Did Descartes Sleep in an Oven?
There is somewhat famous story involving René Descartes sleeping in an oven and then awaking with great insights into philosophy and mathematics. The story is romanticized, but it does have aspects of truth to it. The true story can be summed up as:
While we can confirm Descartes invented analytical geometry, and that he likely slept in a room with a masonry heater on a cold November in 1619, the rest of the story is bound to remain legend. We explain below.
This short video discusses René Descartes.
What Does it Mean to Sleep in a Room with an Oven?
We cannot say for sure what manner of bed Descartes used, but throughout human history, people have struggled to remain warm during cold weather. Among other solutions to this problem was brick or masonry ovens or fireplaces, which sometimes included one or more platforms that would heat up as the fire burned. It could be covered with rugs or blankets and used as a sleeping area at night.
All About Masonry Heaters.
The Real Story of René Descartes’s Visions and “The Oven”
According to Adrien Baillet, on the night of 10–11 November 1619 (St. Martin’s Day), while stationed in Neuburg an der Donau, Descartes shut himself in a room with an “oven” (probably a Kachelofen or masonry heater) to escape the cold.
That night he was said to have had three visions and believed that a divine spirit revealed to him a new philosophy (analytical geometry). In his visions Descartes was said to have seen very clearly that all truths were linked with one another, so that finding a fundamental truth and proceeding with logic would open the way to all science.
Upon exiting the room he was said to have formulated analytical geometry and the idea of applying the mathematical method to philosophy. These inspirations led to his style of rational deductive reasoning, and the philosophies for which he is famous.
While we can’t prove that this was the moment Descartes had these inspirations, we can prove that:
- The over heated room was likely heated by a masonry heater.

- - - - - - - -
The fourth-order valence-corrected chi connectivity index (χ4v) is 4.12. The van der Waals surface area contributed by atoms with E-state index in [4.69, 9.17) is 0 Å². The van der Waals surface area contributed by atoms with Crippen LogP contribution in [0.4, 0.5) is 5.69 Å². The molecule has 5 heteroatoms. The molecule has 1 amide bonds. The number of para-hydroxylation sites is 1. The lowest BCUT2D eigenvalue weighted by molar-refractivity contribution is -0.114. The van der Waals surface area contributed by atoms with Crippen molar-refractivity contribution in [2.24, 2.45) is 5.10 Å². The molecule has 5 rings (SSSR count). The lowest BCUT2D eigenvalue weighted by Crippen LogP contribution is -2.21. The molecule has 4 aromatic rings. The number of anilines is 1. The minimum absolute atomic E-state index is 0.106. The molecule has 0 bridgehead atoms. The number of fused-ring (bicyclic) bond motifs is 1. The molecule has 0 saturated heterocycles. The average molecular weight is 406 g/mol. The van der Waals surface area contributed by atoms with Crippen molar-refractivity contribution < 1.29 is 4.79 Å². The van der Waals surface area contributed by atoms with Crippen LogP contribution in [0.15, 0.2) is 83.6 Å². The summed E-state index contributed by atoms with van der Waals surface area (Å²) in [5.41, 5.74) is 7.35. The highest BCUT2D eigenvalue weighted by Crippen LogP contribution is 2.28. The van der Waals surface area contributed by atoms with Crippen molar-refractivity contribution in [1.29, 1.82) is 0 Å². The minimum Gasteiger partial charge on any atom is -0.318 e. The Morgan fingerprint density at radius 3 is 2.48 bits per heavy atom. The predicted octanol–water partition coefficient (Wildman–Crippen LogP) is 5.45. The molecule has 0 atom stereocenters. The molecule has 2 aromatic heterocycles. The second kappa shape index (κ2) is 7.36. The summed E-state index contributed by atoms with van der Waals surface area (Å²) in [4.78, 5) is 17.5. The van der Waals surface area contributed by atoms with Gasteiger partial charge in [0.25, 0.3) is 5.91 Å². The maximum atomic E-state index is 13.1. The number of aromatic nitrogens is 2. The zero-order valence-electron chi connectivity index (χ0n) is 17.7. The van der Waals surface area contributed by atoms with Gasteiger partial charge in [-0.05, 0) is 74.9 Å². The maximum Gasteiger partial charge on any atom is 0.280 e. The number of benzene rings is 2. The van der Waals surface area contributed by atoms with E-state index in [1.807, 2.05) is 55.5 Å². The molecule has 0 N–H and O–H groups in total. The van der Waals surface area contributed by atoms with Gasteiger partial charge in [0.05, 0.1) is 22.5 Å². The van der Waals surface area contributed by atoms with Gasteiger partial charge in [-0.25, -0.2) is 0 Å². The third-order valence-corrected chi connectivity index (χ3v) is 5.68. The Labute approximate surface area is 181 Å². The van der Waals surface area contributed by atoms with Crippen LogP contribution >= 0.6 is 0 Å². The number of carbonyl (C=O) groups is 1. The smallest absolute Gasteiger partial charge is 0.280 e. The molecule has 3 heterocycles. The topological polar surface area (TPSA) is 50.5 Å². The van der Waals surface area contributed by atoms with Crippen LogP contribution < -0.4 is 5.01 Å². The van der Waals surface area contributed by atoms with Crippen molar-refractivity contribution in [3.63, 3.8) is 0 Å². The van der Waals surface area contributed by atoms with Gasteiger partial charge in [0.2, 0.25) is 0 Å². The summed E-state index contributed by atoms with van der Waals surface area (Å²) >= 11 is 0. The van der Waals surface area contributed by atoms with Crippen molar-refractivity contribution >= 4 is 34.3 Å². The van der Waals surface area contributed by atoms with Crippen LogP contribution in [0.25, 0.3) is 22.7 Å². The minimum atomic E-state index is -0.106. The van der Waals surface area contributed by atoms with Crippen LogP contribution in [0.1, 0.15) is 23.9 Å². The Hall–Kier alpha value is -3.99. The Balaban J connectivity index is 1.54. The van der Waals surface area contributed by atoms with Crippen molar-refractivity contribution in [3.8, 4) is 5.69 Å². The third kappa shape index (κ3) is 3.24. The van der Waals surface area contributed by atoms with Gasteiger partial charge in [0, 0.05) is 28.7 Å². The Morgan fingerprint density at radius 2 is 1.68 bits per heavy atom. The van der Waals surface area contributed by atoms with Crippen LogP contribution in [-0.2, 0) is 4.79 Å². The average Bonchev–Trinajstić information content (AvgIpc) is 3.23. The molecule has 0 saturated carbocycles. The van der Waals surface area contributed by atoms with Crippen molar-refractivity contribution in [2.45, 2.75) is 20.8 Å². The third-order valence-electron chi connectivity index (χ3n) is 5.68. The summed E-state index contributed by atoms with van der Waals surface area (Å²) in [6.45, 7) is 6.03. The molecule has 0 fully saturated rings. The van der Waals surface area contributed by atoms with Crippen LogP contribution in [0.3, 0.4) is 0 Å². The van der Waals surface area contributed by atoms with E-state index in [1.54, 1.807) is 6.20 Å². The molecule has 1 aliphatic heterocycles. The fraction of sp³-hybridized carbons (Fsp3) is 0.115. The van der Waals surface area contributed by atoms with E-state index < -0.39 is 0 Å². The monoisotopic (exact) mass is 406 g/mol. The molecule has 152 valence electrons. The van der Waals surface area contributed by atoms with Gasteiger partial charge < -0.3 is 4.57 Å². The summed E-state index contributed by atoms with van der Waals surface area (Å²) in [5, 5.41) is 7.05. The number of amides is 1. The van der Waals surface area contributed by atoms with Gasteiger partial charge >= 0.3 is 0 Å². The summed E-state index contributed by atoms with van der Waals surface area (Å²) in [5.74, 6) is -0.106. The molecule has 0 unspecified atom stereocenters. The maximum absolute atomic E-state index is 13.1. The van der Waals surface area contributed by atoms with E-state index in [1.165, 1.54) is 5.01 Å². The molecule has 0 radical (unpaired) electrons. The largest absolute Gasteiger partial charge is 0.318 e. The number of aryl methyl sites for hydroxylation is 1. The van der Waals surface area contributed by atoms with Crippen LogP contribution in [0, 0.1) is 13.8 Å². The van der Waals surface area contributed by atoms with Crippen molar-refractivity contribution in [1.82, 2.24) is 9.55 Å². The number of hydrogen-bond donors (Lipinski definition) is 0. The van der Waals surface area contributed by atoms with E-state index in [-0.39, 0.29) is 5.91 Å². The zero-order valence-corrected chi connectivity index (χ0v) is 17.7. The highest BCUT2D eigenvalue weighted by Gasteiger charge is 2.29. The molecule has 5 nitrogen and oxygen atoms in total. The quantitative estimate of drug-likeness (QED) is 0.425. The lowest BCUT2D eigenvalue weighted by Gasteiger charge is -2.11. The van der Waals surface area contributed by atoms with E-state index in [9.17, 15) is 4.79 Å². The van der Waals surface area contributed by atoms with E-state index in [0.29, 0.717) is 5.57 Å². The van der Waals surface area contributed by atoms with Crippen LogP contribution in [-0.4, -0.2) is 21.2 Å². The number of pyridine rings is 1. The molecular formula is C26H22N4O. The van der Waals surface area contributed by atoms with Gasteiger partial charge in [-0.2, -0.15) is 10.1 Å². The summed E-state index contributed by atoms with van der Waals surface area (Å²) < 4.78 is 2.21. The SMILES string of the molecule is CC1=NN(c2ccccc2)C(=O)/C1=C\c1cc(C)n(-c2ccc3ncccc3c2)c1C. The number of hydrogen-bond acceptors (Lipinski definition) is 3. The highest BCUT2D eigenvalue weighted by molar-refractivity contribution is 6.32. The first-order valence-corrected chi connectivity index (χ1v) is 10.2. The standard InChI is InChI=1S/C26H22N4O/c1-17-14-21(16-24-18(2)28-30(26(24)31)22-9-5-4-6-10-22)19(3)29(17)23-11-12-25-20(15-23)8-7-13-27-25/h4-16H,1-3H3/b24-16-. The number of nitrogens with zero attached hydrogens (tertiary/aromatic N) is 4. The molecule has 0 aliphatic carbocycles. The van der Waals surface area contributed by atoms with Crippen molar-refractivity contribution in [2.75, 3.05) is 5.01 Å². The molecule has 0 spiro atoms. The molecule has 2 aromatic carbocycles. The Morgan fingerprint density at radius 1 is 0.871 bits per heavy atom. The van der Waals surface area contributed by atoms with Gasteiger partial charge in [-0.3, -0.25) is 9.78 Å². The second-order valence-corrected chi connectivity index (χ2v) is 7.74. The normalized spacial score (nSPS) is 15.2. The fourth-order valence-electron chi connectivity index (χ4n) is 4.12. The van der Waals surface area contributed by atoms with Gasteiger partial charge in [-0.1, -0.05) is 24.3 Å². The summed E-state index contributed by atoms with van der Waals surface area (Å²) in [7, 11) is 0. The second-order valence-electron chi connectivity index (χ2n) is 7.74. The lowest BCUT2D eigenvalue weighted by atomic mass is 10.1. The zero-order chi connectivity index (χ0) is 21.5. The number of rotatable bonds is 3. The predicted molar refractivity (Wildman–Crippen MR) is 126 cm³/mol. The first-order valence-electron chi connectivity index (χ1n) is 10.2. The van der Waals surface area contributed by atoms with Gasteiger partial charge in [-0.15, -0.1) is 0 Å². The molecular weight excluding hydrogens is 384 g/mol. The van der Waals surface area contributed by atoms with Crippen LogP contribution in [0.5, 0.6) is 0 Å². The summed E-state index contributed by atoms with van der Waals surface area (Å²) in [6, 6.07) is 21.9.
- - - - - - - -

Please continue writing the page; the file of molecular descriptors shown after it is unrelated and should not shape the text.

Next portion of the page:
- Descartes came up with these ideas in or around this time.
TIP: Another version of the story has a fly crawling a the clinging of his room. Learn more from ualr.edu.
Did Descartes Really Invent Analytical Geometry?
While René Descartes isn’t the only person to “invent” analytical geography (Pierre de Fermat invented it simultaneously and independently) he is none-the-less known as it’s father. The Cartesian coordinate system used in analytical geometry (sometimes called Cartesian geometry) is a direct reference to Descartes. 
FACT: Descartes’ Geometry was originally an appendix to a larger work called Discourse on the Method of Properly Conducting One’s Reason and of Seeking the Truth in the Sciences
Analytical Geometry I.
What Else Did the Visions Inspire?
The inspiring visions Descartes had while sleeping on that cold night led to the inspiration for his most valued works including Discourse on the Method (1637) which contains the line “Cogito ergo sum” (I think, therefore I am) and his first description of analytical geometry.
I strongly suggest reading the Major works of Descartes including:
- Discourse on the Method – where he first describes analytical geometry. That part is called La Géométrie.
- Meditations on First Philosophy – where he gives his take on metaphysics.
- Principles of Philosophy – where he sums up all previous philosophy and writes Newton’s first law of motion (before Newton), and further explains the mechanics behind “I think therefore I am”.
- Passions of the Soul – where he describes emotions (largely a work of social science).